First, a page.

While it is nice to come up with a comfortable juxtaposition wherein we have the cold, unfeeling God of the philosophers on one side and the personable buddy Jesus on the other, I can’t help seeing the point Boethius was driving at at the very heart of the Gospels – part of faith means recognizing that God’s blessing and salvation are not the same as personal or national success. At one point, Christ is talking about the crucifixion and Peter, being a good Evangelical, stops him and says, “Don’t go talking about crosses and suffering. God loves you and has a wonderful plan for your life. And surely it cannot be that.” Christ’s response is to address Peter as Satan. And we see it elsewhere in reverse: when asked whether a man went blind on account of his own or his parents sin, Jesus says it is neither – it is so God can be glorified. And those who died when the tower of Siloam fell on them were not worse people than those who did not. The God revealed in Christ is the same God who speaks out of the whirlwind in Job.
Like Boethius and Christ in the Gospels, I often wonder about those who are not blessed. I have heard from various Christians stories about how God has brought about a particular set of circumstances to bless them in a particular way; moreover, I have no doubt that God is behind these things – every good and perfect gift is from above. But I sometimes can’t help wondering about the flip-side of these stories. What about the other people who were killed because they did not leave the country at just the right moment when the tsunami hit? What about the people who were not protected from the stray bullet by the Bible in their pocket? I can’t help thinking that, for every person who experiences miraculous healing through prayer, there are many others who die with prayers no less fervent. Once in fact I heard someone listing the things they were thankful for. They were in the hospital for something at least treatable, and one of the things they were thankful for was that they were not like so and so in the next bed who was dying of such and such a disease etc. Apparently, God is praiseworthy because he did not give me that illness, and we can move on without dealing with the fact that someone – anyone – suffers from it.
Lent looks these problems square in the face. With Christ we set our faces like flint toward Jerusalem. I imagine that none of the Desert Fathers went into the desert because they could not find one – deserts were plentiful and barren in the minds and hearts and cultures of the affluent societies around them. Rather they sought a physical environment that in fact reflects the way God’s world really works, at least in this time between times. People are parched and hungry in the desert. Yes, people die. And in faith we say that, yes, God made this world and it is good with all its mysteries and tragedies, though that does not keep us from asking once or twice now and then if this cup cannot be taken from us. Some like Pilate think truth is illusory, a vapour that does not really exist. Others seem to think of it as an objectively solid club to beat people over the head with. I suggest that it is a nail that pierces our hands and feet, and penetrates even to dividing joint and marrow. And there will not be resurrection until we have tasted it in our blood.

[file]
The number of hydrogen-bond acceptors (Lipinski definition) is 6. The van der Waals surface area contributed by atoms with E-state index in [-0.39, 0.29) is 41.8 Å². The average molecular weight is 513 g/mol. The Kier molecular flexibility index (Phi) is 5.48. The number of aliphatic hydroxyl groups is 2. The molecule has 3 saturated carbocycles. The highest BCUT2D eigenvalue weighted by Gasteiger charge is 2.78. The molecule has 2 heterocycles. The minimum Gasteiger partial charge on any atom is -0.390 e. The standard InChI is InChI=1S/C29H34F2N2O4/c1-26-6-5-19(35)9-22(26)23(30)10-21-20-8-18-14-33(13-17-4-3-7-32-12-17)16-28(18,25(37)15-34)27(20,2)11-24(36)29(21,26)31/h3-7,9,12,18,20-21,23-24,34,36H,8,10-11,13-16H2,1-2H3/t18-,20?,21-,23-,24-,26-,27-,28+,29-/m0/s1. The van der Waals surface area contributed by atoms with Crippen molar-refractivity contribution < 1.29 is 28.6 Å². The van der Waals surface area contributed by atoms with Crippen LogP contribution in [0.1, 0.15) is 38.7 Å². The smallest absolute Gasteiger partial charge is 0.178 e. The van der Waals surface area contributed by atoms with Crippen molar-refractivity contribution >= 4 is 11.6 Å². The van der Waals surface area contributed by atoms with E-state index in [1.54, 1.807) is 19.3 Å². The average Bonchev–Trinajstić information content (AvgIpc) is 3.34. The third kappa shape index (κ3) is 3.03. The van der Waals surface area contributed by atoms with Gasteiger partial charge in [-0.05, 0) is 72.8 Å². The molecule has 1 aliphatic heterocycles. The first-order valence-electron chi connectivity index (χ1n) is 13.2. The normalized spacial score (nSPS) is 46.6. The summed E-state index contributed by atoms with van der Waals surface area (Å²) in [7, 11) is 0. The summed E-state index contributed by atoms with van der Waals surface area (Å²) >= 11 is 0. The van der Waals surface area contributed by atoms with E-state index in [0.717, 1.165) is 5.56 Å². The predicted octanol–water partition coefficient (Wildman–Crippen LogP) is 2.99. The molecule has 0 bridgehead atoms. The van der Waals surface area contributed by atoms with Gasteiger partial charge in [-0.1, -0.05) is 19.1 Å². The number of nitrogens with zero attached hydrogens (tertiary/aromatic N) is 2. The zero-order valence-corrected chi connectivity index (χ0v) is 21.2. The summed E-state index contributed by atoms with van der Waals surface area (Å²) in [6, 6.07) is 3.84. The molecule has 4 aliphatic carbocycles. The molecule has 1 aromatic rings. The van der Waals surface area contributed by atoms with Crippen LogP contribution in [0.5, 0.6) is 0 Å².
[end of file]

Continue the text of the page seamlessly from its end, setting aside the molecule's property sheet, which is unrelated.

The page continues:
Back when I was part of Evangelical circles, there was not much talk of Lent. I have a theory that this is because there was a popular theology asserting that Christ not only died to take away our sins but also our suffering. If you take away suffering – the long, slow purgatorial path of painful penance – you can do away with Lent. From the perspective of such theology, Christ celebrated Lent once for all, and it is finished.
I and the liturgical calendar would like to submit otherwise. The blessing is not that Christ takes away our suffering, but rather that our suffering in a way as miraculous as transubstantiation can become part of the suffering of His body, the church. Pain and suffering will not go away this side of the apocalypse, and there are always people, Christian and otherwise, who will suffer. In Lent, we as the church do not come to fix this, though goodness knows we will do as much as we can. Rather, we witness to an alternative way of suffering, a way that shatters the illusions and vexations that we take comfort in, a way that exposes us to the searing whirlwind of truth in the desert of repentance. And the deepest secret of all is that there is a strange tenderness, even in the heart of the whirlwind.